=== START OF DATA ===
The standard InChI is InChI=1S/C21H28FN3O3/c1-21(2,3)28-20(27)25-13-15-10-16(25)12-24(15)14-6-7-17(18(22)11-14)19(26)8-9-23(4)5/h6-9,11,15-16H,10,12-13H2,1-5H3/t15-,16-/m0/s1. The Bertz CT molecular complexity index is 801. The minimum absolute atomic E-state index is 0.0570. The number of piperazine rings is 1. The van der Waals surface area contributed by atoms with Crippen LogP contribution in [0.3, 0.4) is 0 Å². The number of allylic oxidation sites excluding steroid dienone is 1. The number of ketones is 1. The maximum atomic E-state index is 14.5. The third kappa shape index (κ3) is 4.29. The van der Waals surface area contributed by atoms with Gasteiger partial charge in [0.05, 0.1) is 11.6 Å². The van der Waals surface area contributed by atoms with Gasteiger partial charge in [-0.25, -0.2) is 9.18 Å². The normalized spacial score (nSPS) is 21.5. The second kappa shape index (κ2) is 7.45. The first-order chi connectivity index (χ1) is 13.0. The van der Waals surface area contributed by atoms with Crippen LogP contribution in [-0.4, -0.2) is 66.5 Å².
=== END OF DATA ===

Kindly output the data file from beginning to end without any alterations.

The standard InChI is InChI=1S/C21H28FN3O3/c1-21(2,3)28-20(27)25-13-15-10-16(25)12-24(15)14-6-7-17(18(22)11-14)19(26)8-9-23(4)5/h6-9,11,15-16H,10,12-13H2,1-5H3/t15-,16-/m0/s1. The Bertz CT molecular complexity index is 801. The minimum absolute atomic E-state index is 0.0570. The number of piperazine rings is 1. The van der Waals surface area contributed by atoms with Crippen LogP contribution in [0.3, 0.4) is 0 Å². The number of allylic oxidation sites excluding steroid dienone is 1. The number of ketones is 1. The maximum atomic E-state index is 14.5. The third kappa shape index (κ3) is 4.29. The van der Waals surface area contributed by atoms with Gasteiger partial charge in [0.05, 0.1) is 11.6 Å². The van der Waals surface area contributed by atoms with Gasteiger partial charge in [-0.25, -0.2) is 9.18 Å². The normalized spacial score (nSPS) is 21.5. The second kappa shape index (κ2) is 7.45. The first-order chi connectivity index (χ1) is 13.0. The van der Waals surface area contributed by atoms with Crippen LogP contribution in [-0.4, -0.2) is 66.5 Å².